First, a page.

In my opinion, the evidence, scientific as well as textual, weighs heavily against the cardiac theory.
On the textual side, even Narada Thera, in The Buddha and His Teachings
, admits that: "In the Patthana, the Book of Relations, the Buddha refers to the seat of consciousness, in such indirect terms as "yam rupam nissaya
—depending on that material thing", without positively asserting whether that rupa
was either the heart (hadaya
) or the brain. But, according to the view of commentators like Venerable Buddhaghosa and Anuruddha, the seat of consciousness is definitely the heart. It should be understood that the Buddha neither accepted nor rejected the popular cardiac theory" (425).
Should we then favor Buddhaghosa over the evidence? I say no. It is often stated as a fact that the seat of consciousness is the heart or heart-base; nevertheless, the Buddha never explicitly states this and an increasing amount of scientific evidence is suggesting otherwise. Therefore, I would say that the cardiac theory, as much as people try to defend it with textual references and logic, is looking less and less tenable if we look solely at evidence at hand. Perhaps there is a means by which the two perspectives can be reconciled; however, I have yet to see one that sufficiently does so.
Neuroscience, on the other hand, has provided evidence that consciousness is centered in the brain.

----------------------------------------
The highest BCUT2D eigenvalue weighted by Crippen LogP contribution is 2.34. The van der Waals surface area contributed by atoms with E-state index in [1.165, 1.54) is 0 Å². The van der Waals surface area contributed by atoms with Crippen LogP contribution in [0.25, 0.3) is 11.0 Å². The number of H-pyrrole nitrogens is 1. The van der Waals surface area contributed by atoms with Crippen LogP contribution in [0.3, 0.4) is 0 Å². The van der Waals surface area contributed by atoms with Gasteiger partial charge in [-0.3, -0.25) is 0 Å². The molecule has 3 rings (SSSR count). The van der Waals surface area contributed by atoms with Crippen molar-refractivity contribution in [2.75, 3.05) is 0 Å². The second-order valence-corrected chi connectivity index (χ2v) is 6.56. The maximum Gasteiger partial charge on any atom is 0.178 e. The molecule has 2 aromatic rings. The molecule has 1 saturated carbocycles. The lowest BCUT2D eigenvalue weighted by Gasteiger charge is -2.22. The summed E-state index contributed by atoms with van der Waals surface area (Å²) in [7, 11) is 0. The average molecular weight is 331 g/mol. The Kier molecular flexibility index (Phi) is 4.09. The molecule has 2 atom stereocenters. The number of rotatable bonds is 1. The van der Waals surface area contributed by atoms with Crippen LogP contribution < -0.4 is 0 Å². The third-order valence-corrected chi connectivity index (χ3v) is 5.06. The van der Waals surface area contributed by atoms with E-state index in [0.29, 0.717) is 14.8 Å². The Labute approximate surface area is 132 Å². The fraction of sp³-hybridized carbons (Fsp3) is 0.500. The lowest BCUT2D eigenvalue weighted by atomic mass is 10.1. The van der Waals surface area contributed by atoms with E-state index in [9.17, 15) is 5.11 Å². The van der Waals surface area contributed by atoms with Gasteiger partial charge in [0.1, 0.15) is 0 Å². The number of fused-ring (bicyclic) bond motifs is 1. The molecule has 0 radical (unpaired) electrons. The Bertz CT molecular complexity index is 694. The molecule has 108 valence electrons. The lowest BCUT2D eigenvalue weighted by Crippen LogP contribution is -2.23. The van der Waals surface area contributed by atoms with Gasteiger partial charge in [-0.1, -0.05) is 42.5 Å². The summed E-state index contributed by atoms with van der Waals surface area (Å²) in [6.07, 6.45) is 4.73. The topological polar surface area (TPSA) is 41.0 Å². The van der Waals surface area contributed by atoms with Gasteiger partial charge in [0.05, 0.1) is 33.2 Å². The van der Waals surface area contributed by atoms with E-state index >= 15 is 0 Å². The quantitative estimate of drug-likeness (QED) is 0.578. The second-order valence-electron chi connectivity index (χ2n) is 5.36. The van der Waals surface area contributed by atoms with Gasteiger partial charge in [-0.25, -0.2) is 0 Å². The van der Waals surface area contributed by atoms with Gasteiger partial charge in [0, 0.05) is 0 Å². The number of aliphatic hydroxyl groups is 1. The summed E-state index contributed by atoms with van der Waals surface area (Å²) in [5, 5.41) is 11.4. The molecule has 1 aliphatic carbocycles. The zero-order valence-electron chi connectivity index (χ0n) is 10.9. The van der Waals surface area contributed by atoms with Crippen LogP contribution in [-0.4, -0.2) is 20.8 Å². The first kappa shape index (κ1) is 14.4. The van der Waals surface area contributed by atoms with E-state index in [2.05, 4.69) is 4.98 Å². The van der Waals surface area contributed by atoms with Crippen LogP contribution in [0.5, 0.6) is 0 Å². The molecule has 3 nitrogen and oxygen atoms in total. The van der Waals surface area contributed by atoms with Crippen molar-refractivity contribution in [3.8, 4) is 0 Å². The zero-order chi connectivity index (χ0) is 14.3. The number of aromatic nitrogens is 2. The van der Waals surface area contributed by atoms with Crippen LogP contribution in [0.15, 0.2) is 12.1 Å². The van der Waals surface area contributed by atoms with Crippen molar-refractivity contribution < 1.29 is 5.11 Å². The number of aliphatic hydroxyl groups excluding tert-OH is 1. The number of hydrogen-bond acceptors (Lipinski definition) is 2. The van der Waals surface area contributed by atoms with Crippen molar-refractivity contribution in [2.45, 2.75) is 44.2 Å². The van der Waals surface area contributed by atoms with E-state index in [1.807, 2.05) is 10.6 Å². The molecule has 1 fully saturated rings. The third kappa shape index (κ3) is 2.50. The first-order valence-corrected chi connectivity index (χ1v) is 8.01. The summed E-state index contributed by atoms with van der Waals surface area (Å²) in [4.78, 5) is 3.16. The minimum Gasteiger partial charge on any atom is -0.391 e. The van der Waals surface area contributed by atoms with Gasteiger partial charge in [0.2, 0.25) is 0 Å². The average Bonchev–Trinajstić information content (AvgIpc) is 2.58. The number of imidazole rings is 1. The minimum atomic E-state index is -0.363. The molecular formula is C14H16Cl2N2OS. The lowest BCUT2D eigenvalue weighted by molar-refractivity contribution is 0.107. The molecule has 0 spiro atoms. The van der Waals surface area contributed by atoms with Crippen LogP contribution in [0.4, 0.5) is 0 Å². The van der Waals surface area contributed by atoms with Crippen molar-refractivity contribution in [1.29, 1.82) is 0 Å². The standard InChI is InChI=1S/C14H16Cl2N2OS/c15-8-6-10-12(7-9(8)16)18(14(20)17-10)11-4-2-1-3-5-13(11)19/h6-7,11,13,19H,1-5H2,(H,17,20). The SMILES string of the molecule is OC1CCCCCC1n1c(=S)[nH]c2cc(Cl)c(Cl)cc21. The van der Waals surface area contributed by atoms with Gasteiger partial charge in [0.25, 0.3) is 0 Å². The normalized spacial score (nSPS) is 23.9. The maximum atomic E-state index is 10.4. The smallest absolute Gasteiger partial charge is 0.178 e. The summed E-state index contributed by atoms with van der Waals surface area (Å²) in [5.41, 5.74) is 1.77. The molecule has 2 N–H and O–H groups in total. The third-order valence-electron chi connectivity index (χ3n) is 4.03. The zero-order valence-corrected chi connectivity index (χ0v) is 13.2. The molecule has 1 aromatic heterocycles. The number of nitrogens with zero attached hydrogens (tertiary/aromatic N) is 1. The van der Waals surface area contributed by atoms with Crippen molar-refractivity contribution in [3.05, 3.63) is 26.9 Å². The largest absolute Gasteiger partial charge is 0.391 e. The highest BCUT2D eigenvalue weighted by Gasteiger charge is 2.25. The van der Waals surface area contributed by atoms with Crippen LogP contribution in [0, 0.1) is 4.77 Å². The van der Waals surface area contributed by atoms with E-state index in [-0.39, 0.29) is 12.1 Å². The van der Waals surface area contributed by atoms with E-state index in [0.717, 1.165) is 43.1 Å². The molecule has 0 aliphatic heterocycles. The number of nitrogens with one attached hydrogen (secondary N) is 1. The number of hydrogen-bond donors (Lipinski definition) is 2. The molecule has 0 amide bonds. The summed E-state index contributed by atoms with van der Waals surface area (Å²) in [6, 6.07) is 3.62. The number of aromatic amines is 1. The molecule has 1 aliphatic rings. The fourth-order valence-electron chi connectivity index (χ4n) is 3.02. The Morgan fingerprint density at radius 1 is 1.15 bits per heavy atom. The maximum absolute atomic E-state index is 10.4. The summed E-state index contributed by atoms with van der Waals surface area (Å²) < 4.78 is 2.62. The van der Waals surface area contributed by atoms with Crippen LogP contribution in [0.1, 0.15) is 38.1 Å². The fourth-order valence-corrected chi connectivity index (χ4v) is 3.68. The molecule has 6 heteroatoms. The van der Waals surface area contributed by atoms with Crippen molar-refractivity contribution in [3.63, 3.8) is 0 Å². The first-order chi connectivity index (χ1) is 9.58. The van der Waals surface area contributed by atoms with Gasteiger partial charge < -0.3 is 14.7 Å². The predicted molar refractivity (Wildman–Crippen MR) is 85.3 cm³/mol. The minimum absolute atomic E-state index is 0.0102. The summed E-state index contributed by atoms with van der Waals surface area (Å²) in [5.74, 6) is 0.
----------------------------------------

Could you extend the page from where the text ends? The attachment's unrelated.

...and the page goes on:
There is, for example, data on the correlations between brain events and conscious experiences. Then there things such as the experiment done on the way the brain codes and recodes visual stimuli that effectively showed how one can "... even 'inject' such experiences into the brains of experimental animals, as demonstrated, for example, in elegant experiments (Newsome & Salzman 1993
) in which monkeys responded (behaviourally) to microstimulation of a circuit encoding a particular direction of motion in the same way that they had been trained to respond to an exteroceptive stimulus having the same directional value" (Gray, The Contents of Consciousness
Another example that I find rather interesting are the results of so-called brain bisection operations, which I suppose can be interpreted as showing nothing more than the experience of consciousness being processed and recognized in the brain, but can also be interpreted as supporting the theory that consciousness is centered in, or even the product of, the two hemispheres of the brain operating together (The Unity of Consciousness
While far from being conclusive, scientific data certainly lends this theory considerable credibility.